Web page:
Jenny Durkan holds onto a firm first-place finish in the primary, but the fight for a second spot in the Nov. 7 general election just got more interesting.
It’s still not certain who will go up against Jenny Durkan for mayor in the Nov. 7 general election.
The latest vote count Friday showed Nikkita Oliver gaining ground against Cary Moon.
Moon, an urban planner, had a 2,235-vote lead over Oliver, an educator and lawyer. That’s down from Moon’s Thursday’s advantage of 2,578 votes, and means a gain for Oliver of 343 votes.
2017 Seattle mayoral race
- Jenny Durkan defeats Cary Moon to become Seattle’s first woman mayor since the 1920s
- Seattle's next mayor, Jenny Durkan, names full transition team, deputy mayors
- Seattle’s millionaire mayoral candidates say they know what it’s like to struggle
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- Cary Moon: Urbanist, waterfront activist touts vision for city, faces questions about résumé, accomplishments
- Jenny Durkan: Former U.S. attorney brings experience, high-powered allies, but also draws scrutiny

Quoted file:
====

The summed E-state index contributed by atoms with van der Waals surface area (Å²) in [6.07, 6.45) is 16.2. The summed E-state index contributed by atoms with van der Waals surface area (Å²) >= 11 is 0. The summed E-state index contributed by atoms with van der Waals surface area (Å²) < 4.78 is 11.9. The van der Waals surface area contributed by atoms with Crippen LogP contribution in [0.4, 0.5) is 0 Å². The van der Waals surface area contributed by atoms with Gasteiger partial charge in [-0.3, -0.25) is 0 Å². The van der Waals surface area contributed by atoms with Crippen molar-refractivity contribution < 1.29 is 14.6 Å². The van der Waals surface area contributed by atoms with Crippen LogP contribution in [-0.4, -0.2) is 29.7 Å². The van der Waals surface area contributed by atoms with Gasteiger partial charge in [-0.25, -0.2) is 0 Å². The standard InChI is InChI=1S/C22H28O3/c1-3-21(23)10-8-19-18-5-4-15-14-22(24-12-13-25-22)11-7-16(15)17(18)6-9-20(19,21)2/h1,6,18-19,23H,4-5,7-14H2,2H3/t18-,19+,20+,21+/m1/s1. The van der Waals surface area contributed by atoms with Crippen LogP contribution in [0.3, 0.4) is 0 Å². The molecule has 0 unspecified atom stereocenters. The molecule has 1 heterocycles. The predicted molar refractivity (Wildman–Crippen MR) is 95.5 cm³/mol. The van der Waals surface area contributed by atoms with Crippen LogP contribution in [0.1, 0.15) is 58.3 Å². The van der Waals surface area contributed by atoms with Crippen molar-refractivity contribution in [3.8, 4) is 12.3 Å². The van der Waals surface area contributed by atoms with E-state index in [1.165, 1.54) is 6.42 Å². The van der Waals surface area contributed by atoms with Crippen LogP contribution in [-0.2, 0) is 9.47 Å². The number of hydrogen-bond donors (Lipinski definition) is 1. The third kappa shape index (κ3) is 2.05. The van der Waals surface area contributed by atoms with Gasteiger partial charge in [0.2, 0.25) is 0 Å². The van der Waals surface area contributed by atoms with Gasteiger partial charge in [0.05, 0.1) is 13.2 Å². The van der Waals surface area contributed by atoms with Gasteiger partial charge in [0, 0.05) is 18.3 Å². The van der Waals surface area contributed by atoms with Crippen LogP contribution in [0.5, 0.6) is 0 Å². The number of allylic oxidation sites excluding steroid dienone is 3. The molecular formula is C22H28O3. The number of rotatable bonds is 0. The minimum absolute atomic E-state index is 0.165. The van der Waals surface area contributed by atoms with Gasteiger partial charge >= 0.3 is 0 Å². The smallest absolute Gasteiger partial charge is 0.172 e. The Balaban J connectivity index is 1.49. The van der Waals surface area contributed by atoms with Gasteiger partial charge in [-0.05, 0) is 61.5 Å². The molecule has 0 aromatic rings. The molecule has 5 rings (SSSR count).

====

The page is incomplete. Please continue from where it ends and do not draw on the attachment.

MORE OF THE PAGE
- Seattle’s first — and only — female mayor was elected in 1926
Even before the results came in Friday, Oliver had not conceded. “It’s not over till it’s over,” read a Facebook post by her campaign, which planned a series of meetups around the city to “chase ballots.” Volunteers are going to people whose ballot signatures have been challenged by King County Elections, which matches them to signatures the department has on record. Oliver volunteers are encouraging voters to fill out a form that will resolve the issue.
Disqualified ballots often disproportionately affect young people, immigrants and working-class people, said Oliver’s campaign.
Moon and Durkan both said they agreed, and supported the effort to reach out to voters with challenged ballots.
In an emailed statement, Moon sent out a link to an online sign-up form for Oliver’s ballot-chasing effort. “Rushing forward to claim a decisive outcome while some ballots are in limbo would only create distrust,” Moon said.
Friday’s count left Moon with 17.38 percent of the vote, Oliver with 16.05 percent and Durkan with 28.7 percent.
King County Elections reports about 14,000 Seattle ballots on hand, still to be counted. Countywide, about 24,000 to 25,000 ballots have arrived at the elections office and are expected to be included in Monday’s tabulation.
No new numbers will be released over the weekend.